The President of the United States was Herbert Hoover, and while he didn't do much to cause the Great Depression, other than to keep in place the policies of his 2 immediate predecessors, Warren Harding and Calvin Coolidge, his efforts to stop it were feeble. However, when Franklin Roosevelt, then Governor of New York, was elected in 1932, he built on Hoover's minimal efforts to form the New Deal, showing that Hoover was, in fact, on to something. But Hoover saw few results, and abandoned his efforts. It's unfair to say he did nothing to stop the Depression. But he did far too little, including too little of what seemed to be working. And his constant suggestions that prosperity would soon return didn't help, although he appears never to have uttered the infamous words, "Prosperity is just around the corner."
Coolidge, his wife, and the widows of Grover Cleveland and Theodore Roosevelt were still alive. FDR, as I said, was Governor of New York. Harry Truman was a County Commissioner in Missouri. Dwight D. Eisenhower was a Major in the U.S. Army, and executive officer to an Assistant Secretary of War. John F. Kennedy had just entered the 9th grade at the Choate School in Wallingford, Connecticut. Lyndon Johnson had just become legislative secretary (today, we would say "chief of staff") to Texas Congressman Richard Kleberg. Richard Nixon had just entered Whittier College in southern California. Gerald Ford had just entered the University of Michigan. Ronald Reagan was at Eureka College in Illinois. George H.W. Bush was 7, and Jimmy Carter was about to be. Bill Clinton, George W. Bush and Barack Obama weren't born yet.
The Mayor of New York was Jimmy Walker, but he was soon to be in legal trouble that would force him to resign. The city in question, Washington, D.C., did not have a Mayor at that time. Instead, it had a Board of Commissioners, appointed by Congress; its President at that time was Luther Halsey Reichelderfer. Something tells me the most interesting thing about him was his name.
The Prime Minister of Canada was Richard "R.B." Bennett, and he wasn't having any more luck fixing the economy in his country than Hoover was in ours. A car hitched up to one or more horses, because the owner couldn't afford gasoline, was called a Hoover Wagon in America, and a Bennett Buggy in Canada. The monarch of Great Britain, and thus the head of state of Canada, was King George V. The Prime Minister of Britain was James Ramsay MacDonald, the first member of the Labour Party to reach the office. Previously, the Liberal Party had been Britain's leading left-of-center party. Ramsay MacDonald was 2 months away from being turned out of office in a Conservative landslide, returning Stanley Baldwin to the post of Prime Minister.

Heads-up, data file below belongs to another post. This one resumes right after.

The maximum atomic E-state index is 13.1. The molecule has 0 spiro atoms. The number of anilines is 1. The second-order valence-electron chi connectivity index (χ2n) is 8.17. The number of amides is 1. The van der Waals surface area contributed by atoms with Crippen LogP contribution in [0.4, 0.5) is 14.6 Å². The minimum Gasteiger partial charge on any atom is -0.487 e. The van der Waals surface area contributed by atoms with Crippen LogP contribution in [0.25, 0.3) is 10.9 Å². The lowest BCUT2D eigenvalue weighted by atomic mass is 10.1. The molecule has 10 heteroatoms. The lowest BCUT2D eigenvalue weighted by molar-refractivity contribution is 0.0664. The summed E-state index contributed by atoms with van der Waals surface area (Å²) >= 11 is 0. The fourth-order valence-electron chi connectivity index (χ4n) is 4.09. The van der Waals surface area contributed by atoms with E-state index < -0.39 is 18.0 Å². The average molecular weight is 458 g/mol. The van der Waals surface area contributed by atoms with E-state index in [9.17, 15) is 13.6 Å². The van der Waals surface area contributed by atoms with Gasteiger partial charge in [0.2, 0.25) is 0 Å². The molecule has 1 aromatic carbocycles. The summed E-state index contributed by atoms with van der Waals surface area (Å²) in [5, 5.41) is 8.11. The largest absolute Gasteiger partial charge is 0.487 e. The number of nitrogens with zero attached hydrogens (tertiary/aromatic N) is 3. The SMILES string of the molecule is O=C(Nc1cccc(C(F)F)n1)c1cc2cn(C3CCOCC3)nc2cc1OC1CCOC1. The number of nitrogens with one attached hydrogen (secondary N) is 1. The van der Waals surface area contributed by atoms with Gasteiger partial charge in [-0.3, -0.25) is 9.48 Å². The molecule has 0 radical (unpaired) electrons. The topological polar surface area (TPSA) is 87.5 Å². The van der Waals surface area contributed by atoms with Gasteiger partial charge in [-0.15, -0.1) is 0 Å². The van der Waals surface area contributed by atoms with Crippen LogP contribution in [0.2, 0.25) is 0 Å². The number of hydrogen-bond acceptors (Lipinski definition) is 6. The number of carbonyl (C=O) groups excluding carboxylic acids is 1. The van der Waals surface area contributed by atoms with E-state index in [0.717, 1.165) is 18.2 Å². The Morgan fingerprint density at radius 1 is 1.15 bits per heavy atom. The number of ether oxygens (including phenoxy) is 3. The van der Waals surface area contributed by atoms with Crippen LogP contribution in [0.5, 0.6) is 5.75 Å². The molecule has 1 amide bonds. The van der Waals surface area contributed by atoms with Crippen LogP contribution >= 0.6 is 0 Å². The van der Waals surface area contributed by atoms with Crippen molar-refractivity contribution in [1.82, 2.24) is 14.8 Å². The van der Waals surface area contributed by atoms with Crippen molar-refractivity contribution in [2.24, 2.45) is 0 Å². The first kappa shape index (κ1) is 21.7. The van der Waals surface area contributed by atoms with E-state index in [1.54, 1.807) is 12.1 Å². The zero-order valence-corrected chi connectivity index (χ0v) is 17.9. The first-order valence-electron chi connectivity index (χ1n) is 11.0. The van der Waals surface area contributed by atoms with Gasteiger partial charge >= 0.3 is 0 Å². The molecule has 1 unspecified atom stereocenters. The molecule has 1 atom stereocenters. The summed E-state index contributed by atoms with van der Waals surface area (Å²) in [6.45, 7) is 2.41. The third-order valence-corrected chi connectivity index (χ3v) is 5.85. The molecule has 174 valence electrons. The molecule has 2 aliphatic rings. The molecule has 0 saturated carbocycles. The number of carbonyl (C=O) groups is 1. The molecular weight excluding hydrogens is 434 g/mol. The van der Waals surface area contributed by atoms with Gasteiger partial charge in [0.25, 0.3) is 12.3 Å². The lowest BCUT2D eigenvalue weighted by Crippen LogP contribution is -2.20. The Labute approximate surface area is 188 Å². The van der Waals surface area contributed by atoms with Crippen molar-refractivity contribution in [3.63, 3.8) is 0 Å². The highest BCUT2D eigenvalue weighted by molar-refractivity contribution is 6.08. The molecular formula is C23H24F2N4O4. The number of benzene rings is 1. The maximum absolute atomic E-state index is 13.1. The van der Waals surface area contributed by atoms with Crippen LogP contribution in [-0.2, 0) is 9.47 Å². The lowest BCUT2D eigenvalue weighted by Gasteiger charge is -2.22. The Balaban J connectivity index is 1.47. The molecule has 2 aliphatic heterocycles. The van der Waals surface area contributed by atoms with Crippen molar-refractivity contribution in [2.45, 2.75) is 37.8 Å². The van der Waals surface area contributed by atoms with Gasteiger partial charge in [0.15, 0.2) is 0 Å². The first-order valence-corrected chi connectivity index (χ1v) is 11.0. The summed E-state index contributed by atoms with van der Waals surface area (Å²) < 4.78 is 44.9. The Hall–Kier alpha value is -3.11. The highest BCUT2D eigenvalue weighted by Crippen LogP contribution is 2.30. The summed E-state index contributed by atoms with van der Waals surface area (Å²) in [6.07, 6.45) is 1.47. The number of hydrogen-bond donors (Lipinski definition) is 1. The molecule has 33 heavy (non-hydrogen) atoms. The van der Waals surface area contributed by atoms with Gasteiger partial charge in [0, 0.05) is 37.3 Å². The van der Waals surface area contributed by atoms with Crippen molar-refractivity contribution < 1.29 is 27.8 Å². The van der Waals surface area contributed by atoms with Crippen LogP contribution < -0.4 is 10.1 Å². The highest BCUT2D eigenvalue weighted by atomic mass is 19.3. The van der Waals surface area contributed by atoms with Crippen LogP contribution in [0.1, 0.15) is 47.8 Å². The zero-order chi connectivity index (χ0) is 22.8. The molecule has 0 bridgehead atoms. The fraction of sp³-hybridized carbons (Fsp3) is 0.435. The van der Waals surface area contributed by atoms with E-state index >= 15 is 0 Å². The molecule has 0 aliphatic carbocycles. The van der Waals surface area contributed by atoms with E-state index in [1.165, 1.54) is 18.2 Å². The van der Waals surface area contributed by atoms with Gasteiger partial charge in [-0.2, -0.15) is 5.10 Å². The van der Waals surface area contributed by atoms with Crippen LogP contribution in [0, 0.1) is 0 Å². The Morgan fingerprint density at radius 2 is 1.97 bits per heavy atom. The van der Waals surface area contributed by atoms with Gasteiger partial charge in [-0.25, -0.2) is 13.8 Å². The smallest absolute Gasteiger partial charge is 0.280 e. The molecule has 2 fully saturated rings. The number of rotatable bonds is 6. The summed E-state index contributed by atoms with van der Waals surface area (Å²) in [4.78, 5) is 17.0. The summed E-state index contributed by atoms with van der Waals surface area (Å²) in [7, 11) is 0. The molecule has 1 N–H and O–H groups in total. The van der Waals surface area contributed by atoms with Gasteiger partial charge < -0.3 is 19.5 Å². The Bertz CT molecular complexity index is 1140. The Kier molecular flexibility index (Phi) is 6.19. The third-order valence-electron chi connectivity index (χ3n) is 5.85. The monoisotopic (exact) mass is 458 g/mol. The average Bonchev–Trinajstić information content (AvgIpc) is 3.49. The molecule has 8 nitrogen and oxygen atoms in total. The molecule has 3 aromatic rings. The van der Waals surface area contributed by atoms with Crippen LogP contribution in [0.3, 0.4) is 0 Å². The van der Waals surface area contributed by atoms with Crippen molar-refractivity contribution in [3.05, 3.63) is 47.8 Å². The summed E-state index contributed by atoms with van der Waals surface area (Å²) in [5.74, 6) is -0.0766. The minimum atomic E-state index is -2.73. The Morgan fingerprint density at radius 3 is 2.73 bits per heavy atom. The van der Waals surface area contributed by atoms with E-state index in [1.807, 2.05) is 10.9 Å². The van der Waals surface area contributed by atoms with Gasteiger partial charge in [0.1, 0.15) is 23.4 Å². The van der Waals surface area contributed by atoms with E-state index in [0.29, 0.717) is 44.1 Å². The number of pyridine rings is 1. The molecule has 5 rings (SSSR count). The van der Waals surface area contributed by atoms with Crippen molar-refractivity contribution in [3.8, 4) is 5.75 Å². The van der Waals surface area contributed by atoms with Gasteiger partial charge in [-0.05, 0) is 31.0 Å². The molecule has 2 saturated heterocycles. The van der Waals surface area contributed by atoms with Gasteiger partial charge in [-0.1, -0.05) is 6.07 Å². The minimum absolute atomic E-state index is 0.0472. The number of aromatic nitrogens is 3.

North London club Arsenal was the defending titlist of England's Football League. There was no European competition at the time, so there was no way Herbert Chapman's Arsenal could measure themselves against the other reigning champions of European leagues, including Glasgow-based Rangers in Scotland, Athletic Bilbao in Spain, Hertha Berlin in Germany and Turin-based Juventus in Italy. West Midlands-based West Bromwich Albion were holders of the FA Cup.
Major novels of 1931 included The Good Earth by Pearl S. Buck, The Glass Key by Dashiell Hammett and Roman Holiday by Upton Sinclair. Eugene O'Neill's play Mourning Becomes Electra was about to premiere on Broadway. Frederick Lewis Allen published Only Yesterday, his chronicle of the 1920s that is still, nearly, a definitive work on American life in that "Roaring" decade.
Talking pictures were now the norm, although Charlie Chaplin's City Lights was a hit despite being silent. The classic gangster movie reached its apogee in 1931: James Cagney in The Public Enemy, Edward G. Robinson in Little Caesar, and, though its release was delayed until the next year, Paul Muni in Scarface. (The 1983 Al Pacino film of the same title is very loosely based on it.)
It was also the year horror movies burst into the mainstream, with Frankenstein, with Boris Karloff as the monster; Dracula, with Bela Lugosi as the Transylvanian vampire; and Dr. Jekyll and Mr. Hyde, with Frederic March in both roles. Westerns were not yet huge, but that year's Cimarron, about the 1889 Oklahoma land rush, was a landmark in the genre. The first sound version of Alice in Wonderland appeared. There was a film titled Iron Man, starring Gary Cooper and Jean Harlow, but it was not a superhero film. Nor was it about Lou Gehrig, although Cooper would later play him in The Pride of the Yankees.